A senior advisor to Israeli prime minister Benjamin Netanyahu has admitted that the Israeli government has been sharing disinformation about its war against Hamas after being confronted by a journalist on live TV.
Mark Regev was interviewed by MSNBC journalist Mehdi Hasan on his show on Friday Nov. 17.
During the interview, Hasan asked Regev if he accepted the fact that the Israeli government had killed thousands of Palestinian children.
“I do not,” Regev replied “First of all, you don’t know how those people died, those children.”
“Oh wow,” Hasan replied.
Regev also suggested that the images of the dead children were “images that Hamas wants you to see.”
Hasan then said that he agreed that people should not blindly believe anything that Hamas says, but asked why people should believe what the Israeli government says either.
Hasan went on to cite two examples of the Israeli government providing false information.
This was swiftly debunked by people who could read Arabic, who pointed out the “terrorist names” were simply the days of the week.
The second involved a post on X, formerly known as Twitter, by Ofir Gendelman, a spokesperson for Netanyahu.
In it, Gendelman posted a behind the scene clip from a Lebanese short film and claimed that it was Palestinians “faking their own injuries”.
“The Palestinians are fooling the international media and public opinion,” Gendelman wrote. “DON’T FALL FOR IT. See for yourselves how they fake injuries and evacuating “injured’ civilians, all in front of thr (sic) cameras. Pallywood gets busted again.”
It was debunked by X users, multiple media outlets, and even the film’s director.
“That is endless disinformation from your government, is it not?” Hasan asked.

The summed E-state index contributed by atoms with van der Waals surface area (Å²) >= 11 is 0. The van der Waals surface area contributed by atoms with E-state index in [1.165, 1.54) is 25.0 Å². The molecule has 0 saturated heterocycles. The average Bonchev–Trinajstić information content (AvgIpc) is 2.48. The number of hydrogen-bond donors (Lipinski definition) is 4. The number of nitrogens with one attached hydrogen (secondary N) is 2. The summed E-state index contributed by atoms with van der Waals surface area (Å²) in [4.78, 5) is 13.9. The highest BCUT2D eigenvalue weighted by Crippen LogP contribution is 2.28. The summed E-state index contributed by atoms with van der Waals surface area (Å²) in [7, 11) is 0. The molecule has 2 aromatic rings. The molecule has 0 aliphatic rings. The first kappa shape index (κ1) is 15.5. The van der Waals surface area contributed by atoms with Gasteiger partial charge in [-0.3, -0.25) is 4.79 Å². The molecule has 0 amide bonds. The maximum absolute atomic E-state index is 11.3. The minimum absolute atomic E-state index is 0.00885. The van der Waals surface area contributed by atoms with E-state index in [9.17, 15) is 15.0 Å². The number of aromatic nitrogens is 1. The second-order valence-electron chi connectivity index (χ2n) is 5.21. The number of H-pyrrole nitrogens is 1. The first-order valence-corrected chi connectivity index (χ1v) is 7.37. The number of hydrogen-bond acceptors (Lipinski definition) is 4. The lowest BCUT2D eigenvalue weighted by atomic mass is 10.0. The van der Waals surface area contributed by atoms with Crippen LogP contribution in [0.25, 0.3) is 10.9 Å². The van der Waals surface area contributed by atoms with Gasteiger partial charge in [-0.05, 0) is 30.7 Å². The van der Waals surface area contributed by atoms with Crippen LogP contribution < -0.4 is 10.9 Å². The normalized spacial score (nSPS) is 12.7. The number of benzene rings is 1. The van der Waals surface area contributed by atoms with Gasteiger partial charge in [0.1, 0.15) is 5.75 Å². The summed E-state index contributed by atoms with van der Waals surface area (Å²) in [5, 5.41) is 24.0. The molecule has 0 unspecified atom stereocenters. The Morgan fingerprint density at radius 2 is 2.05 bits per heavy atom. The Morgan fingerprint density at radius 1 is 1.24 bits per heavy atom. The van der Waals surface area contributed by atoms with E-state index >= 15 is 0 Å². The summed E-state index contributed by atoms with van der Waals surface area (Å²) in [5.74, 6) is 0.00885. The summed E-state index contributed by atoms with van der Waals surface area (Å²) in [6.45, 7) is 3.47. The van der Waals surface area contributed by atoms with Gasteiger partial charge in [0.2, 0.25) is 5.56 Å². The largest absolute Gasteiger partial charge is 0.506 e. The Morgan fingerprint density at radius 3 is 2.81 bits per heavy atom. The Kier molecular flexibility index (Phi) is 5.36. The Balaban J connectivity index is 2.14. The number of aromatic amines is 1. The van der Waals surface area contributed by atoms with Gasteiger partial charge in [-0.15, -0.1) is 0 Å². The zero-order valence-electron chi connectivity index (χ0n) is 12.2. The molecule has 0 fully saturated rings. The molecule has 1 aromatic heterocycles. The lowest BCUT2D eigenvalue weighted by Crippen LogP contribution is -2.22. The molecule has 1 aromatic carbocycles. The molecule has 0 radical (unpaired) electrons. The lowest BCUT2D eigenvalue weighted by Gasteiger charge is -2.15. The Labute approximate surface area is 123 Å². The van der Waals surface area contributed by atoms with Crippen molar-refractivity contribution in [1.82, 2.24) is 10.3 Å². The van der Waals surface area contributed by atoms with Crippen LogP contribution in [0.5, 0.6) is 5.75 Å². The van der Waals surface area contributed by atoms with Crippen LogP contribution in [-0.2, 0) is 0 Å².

Regev then tried to dodge the question by talking about how Israel had revised its death toll from Hamas’ Oct. 7 attack down from 1,400 to 1,200.
“We understood we had overestimated, we had made a mistake,” Regev said. “There were actually bodies that were so badly burnt, we thought they were ours. In the end, apparently they were Hamas terrorists.”
Regev then asked why it gave Hasan permission to use Hamas’ numbers.
Hasan pointed out that the numbers had been accepted on Friday by the United Nations, the human rights community and even the American intelligence community, before confronting Regev for dodging the question about the calendar.
Regev then said he had no comment because he can’t read Arabic and was not familiar with the incident.
Hasan then asked Regev about Gendelman’s tweet and why was still up on X, seven days later, despite it being false information.
“Is that not propaganda?” Hasan asked.
“I, I, uh, uh, once again, I understand that, that was also a mistake,” Regev said, before adding that he would speak to Gendelman about it “if [Hasan] would like”.
Gendelman’s post has since been removed.
Subscribe To The Almost Newsletter For More